Never mind the fact that Obamacare's individual mandate was ruled unconstitutional several weeks ago by not one but two federal district court judges. That hasn't stopped the administration from proceeding apace with implementing the law, in clear contempt of court. Appeals are for suckers, anyway. Why bother, right?
But wait! King Obama is now generously considering allowing states to have the 'flexibility' to opt out of Obamacare's bipartisanly loathed individual mandate. The only catch: They must hop on the fast track to single-payer, the Socialist Holy Grail that Obama wanted all along but never had the votes in Congress to pass, despite huge Democrat supermajorities in both Houses.
Seeking to appease disgruntled governors, President Obama announced Monday that he supported amending the 2010 health care law to allow states to opt out of its most burdensome requirements three years earlier than currently permitted.Quick side note to Scott Brown: I'd like my stinkin' twenty bucks back now, Senator. With interest.
In remarks to the National Governors Association, Mr. Obama said he backed legislation that would enable states to request federal permission to withdraw from the law’s mandates in 2014 rather than in 2017 as long as they could prove that they could find other ways to cover as many people as the original law would and at the same cost. The earlier date is when many of the act’s central provisions take effect, including requirements that most individuals obtain health insurance and that employers of a certain size offer coverage to workers or pay a penalty.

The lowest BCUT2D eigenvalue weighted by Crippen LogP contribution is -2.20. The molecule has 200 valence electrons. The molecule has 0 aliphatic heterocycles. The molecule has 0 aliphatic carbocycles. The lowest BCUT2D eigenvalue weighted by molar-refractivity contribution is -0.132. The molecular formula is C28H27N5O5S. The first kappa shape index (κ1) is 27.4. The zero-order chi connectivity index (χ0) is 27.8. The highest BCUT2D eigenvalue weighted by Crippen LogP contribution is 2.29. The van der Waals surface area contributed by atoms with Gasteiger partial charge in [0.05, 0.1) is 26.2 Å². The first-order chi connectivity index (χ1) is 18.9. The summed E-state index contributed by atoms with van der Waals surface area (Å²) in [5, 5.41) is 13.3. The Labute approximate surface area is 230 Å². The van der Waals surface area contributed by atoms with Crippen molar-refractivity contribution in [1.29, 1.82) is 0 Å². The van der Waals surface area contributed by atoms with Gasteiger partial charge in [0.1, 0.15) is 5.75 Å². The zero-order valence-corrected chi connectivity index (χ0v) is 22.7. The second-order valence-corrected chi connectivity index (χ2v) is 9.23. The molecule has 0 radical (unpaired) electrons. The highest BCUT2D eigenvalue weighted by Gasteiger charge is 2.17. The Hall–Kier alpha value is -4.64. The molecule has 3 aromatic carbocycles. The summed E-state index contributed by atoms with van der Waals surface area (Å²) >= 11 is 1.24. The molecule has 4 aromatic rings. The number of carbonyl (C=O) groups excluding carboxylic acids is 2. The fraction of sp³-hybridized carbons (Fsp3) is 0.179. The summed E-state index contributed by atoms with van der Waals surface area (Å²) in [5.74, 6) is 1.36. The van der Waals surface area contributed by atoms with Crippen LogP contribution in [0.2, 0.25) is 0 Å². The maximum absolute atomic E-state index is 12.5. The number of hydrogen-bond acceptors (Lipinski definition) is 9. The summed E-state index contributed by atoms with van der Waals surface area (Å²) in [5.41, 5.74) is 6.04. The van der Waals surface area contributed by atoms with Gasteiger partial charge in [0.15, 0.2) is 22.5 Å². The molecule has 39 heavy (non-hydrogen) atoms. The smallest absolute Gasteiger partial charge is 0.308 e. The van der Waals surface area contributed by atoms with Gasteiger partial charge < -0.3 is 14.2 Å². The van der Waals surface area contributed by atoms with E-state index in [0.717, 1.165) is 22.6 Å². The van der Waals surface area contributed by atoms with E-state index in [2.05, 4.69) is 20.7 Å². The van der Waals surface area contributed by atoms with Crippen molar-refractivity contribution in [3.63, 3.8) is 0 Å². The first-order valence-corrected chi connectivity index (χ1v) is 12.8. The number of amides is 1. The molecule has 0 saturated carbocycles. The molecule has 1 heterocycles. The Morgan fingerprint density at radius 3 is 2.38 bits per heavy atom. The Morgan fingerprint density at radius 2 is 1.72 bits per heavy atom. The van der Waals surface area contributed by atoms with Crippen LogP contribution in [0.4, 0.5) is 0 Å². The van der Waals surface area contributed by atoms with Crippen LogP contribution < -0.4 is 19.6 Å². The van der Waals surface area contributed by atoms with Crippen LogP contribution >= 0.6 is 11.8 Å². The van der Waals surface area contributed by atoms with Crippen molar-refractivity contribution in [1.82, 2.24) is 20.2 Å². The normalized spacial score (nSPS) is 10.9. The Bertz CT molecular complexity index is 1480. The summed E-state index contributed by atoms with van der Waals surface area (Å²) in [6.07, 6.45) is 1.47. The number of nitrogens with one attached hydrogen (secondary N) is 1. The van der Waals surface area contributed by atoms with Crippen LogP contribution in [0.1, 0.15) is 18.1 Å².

“I think that’s a reasonable proposal; I support it,” Mr. Obama told the governors, who were gathered in the State Dining Room of the White House.
“It will give you flexibility more quickly while still guaranteeing the American people reform.”
The announcement is the first time Mr. Obama has called for changing a central component of his signature health care law, although he has backed removing a specific tax provision that both parties regard as onerous on business. The shift comes as the law is under fierce attack in the courts and from Republicans on Capitol Hill and in statehouses around the country.
The bipartisan amendment that Mr. Obama is now embracing was first proposed in November, eight months after enactment of the Affordable Care Act, by Senators Ron Wyden, Democrat of Oregon, and Scott Brown, Republican of Massachusetts. Senator Mary L. Landrieu of Louisiana, a Democrat, is now a co-sponsor.
The legislation would allow states to opt out earlier from various requirements if they could demonstrate that other methods would allow them to cover as many people, with insurance that is as comprehensive and affordable, as provided by the new law. The changes also must not increase the federal deficit.Well, of course - Obama is a real stickler when it comes to the deficit.
h/t: Weasel Zippers. Cross-posted.
UPDATE: Ack, the dreaded inadvertent double-post. Oh, well. Does JAG's post feature a well-placed Snobby Obama photo?
Didn't think so.